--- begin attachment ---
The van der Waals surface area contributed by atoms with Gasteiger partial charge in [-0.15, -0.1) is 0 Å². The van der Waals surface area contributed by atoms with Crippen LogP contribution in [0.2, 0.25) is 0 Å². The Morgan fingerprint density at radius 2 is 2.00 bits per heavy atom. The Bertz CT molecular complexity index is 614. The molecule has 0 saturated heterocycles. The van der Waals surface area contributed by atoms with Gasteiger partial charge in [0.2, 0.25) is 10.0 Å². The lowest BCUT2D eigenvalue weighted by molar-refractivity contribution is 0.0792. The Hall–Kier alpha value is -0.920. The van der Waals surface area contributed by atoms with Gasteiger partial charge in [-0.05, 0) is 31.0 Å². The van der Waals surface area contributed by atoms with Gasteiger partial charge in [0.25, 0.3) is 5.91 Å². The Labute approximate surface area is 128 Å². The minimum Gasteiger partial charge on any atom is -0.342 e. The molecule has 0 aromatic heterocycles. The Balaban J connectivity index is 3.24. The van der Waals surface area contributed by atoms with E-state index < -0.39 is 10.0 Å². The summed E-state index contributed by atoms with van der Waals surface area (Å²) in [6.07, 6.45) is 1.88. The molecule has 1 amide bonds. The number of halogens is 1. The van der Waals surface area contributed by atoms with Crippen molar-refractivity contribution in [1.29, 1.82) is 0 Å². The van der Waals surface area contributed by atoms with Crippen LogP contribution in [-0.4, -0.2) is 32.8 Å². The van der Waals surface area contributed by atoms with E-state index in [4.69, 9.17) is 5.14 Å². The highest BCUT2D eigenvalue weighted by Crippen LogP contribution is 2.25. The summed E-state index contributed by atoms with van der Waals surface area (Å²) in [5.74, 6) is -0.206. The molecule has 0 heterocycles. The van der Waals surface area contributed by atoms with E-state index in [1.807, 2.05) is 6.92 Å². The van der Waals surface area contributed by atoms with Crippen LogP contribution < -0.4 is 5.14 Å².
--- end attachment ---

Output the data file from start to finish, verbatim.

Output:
The van der Waals surface area contributed by atoms with Gasteiger partial charge in [-0.15, -0.1) is 0 Å². The van der Waals surface area contributed by atoms with Crippen LogP contribution in [0.2, 0.25) is 0 Å². The Morgan fingerprint density at radius 2 is 2.00 bits per heavy atom. The Bertz CT molecular complexity index is 614. The molecule has 0 saturated heterocycles. The van der Waals surface area contributed by atoms with Gasteiger partial charge in [0.2, 0.25) is 10.0 Å². The lowest BCUT2D eigenvalue weighted by molar-refractivity contribution is 0.0792. The Hall–Kier alpha value is -0.920. The van der Waals surface area contributed by atoms with Gasteiger partial charge in [-0.05, 0) is 31.0 Å². The van der Waals surface area contributed by atoms with Gasteiger partial charge in [0.25, 0.3) is 5.91 Å². The Labute approximate surface area is 128 Å². The minimum Gasteiger partial charge on any atom is -0.342 e. The molecule has 0 aromatic heterocycles. The Balaban J connectivity index is 3.24. The van der Waals surface area contributed by atoms with E-state index < -0.39 is 10.0 Å². The summed E-state index contributed by atoms with van der Waals surface area (Å²) in [6.07, 6.45) is 1.88. The molecule has 1 amide bonds. The number of halogens is 1. The van der Waals surface area contributed by atoms with Crippen molar-refractivity contribution in [1.29, 1.82) is 0 Å². The van der Waals surface area contributed by atoms with Crippen LogP contribution in [-0.4, -0.2) is 32.8 Å². The van der Waals surface area contributed by atoms with E-state index in [4.69, 9.17) is 5.14 Å². The highest BCUT2D eigenvalue weighted by Crippen LogP contribution is 2.25. The summed E-state index contributed by atoms with van der Waals surface area (Å²) in [5.74, 6) is -0.206. The molecule has 0 heterocycles. The van der Waals surface area contributed by atoms with E-state index in [1.807, 2.05) is 6.92 Å². The van der Waals surface area contributed by atoms with Crippen LogP contribution < -0.4 is 5.14 Å².